This is part of my RPG series of entries here at SOB. See the inaugural entry in the series for more details.
This SOB entry could easily have been called “Mathematically Generating the D&D 3.5 Experience Chart”, but I decided against that title.
The D&D 3.5 Player’s Handbook contains an experience chart, “Table 3-2: Experience and Level-Dependent Benefits”. The SRD — a collection of OGL materials released by WotC — does not, on the other hand. The d20 license, used to determine who may or may not display the d20 logo on an OGL product or claim d20 system compatibility, specifically restricts anyone from describing level advancement in a thusly licensed product.
I discussed a little of this very briefly in my D&D 3.5 Experience Level Charts entry here at SOB, along with a reference to how you can use my pfconv Web interface (or the pfconv command line utility, both of which are described in Pathfinder RPG a3 XP converter) to get around certain aspects of the WotC restrictions. It’s far from a perfect solution, however.
This bit of stupidity from WotC is why so many third-party developers for systems that are effectively compatible with D&D 3.5 (even if the closest they can legally come to saying it is “compatible with the world’s most popular roleplaying game”) must choose between describing character leveling or displaying a d20 compatibility logo. When leveling is described, publishers of third-party materials end up creating their own variations on how leveling is accomplished, usually involving a very different looking chart. One example is the Pathfinder playtest releases’ “Table 4-1: Character Advancement and Level-Dependent Bonuses” — against which, by the way, there doesn’t seem to be any copyright reprinting restriction, unlike the equivalent “Table 3-2” in D&D 3.5.
Of course, with a halfway decent lawyer, one could probably get away with reprinting D&D’s “Table 3-2”, as long as one was clever about it, by claiming coverage by the doctrine of fair use. This is not something I particularly care to test, however, as I don’t really care to have to get a halfway decent lawyer to defend something I’ve said in SOB about leveling in D&D. The problem is not that any copyright restriction prevents me from explaining how one increases in level in D&D, but that reprinting “Table 3-2” as printed in the book would involve verbatim copying of copyrighted material — and even slightly altering how it’s presented might be argued to be nothing more than an attempt to circumvent copyright law inappropriately.
On the other hand, I don’t actually have to reprint any useful information in that chart at all to provide a means for those of you with some basic tools at your disposal with a way to calculate the information in “Table 3-2” for yourself. It’s pretty simple, really: I’ll just describe the formulae for generating the information, and provide some Ruby code in case you want to actually generate the numbers yourself.
The formula to determine the XP total for a given level is:
F(L) where: L = target level, and F(L) = 0 if L = 1, else F(L-1) + (F(L-1)*1000) if n > 1.
The formula to determine the max ranks that can be put into a single class skill for a given level is:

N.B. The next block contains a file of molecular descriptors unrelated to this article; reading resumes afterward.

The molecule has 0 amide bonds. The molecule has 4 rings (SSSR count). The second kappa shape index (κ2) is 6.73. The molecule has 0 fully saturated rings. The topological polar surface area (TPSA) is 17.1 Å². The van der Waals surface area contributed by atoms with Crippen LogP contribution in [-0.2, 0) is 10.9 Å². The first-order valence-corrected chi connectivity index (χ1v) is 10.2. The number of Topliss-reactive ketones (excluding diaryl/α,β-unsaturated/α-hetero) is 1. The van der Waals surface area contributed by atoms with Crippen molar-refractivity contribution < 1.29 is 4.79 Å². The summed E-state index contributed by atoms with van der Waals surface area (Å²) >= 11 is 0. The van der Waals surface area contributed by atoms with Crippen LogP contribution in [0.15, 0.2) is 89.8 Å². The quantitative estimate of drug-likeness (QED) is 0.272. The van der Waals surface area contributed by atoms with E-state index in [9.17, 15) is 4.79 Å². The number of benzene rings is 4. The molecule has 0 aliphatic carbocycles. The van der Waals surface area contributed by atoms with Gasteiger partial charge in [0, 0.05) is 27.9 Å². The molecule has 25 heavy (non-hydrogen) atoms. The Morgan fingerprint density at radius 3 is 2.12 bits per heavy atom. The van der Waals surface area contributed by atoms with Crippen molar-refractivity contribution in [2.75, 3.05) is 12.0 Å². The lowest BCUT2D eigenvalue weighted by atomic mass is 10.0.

L + 3 where: L = target level.
The formula to determine the max ranks that can be put into a single cross-class skill for a given level is:
(L+3) / 2 where: L = target level.
The formula to determine the number of feats you should have, discounting Fighter bonus feats or the extra feat for being human, is:
1 + (L/3), rounded down, where: L = target level.
The formula to determine the number of bonus attribute points you get for leveling is:
L / 4, rounded down, where: L = target level.
I’ve written some Ruby code that produces the output of the above formulae for levels one through twenty in a simple command line utility. To get the XP values, assuming you name your Ruby script phb3-2 (after the chart in the PHB), you would enter the command
phb3-2 xp. For max ranks in class skills per level:
phb3-2 cl; for cross-class skills:
phb3-2 xcl; for total feats:
phb3-2 feats; for total bonus attribute points:
This is the (ugly) code:
def up_xp(n) return 0 if n == 1 return up_xp(n-1) + (n-1)*1000 end def format(l,n,s) return sprintf("%1$*2$s : %3$*4$s", l, 3, n, s) end if ARGV == 'xp' 1.upto(20) do |l| puts format( l, up_xp(l), 6 ) end elsif ARGV == 'cl' 1.upto(20) do |l| puts format( l, l + 3, 2 ) end elsif ARGV == 'xcl' 1.upto(20) do |l| puts format( l, (l+3) / 2.0, 4 ) end elsif ARGV == 'feats' 1.upto(20) do |l| puts format( l, 1 + (l/3), 1 ) end elsif ARGV == 'attributes' 1.upto(20) do |l| puts format( l, (l / 4), 1 ) end end
Unfortunately, I won’t be creating a Web interface for this script the way I did for pfconv, because then I’d be providing you with direct duplications of what’s on “Table 3-2”, and while I’m sure I could defend it in court if it came to that, I prefer to play things a bit more safely. I probably won’t be cleaning up the code to make it more like a really useful command line utility any time soon, either, because I just don’t care enough right now.
So . . . if you are reasonably good at arithmetic or can manage to get some Ruby code working on your system, you now have what you need to calculate all the values on “Table 3-2”, one column at a time, if you didn’t already.
. . . or you could just play Pathfinder RPG instead, and use the OGL (and thus freely reprintable) leveling chart data from the freely downloadable Pathfinder RPG Beta test rulebook PDF, which serves as the equivalent of (most of) both the PHB and DMG, all in one package. There’s also a “softcover” book version of the Pathfinder RPG Beta you can get for $25, if you like having a physical book in your hands.
That’s why I don’t really care to put more effort into this Ruby script than I already have: it doesn’t really matter that much to me, since I’m weaning myself off D&D 3.5 and replacing it with Pathfinder RPG instead.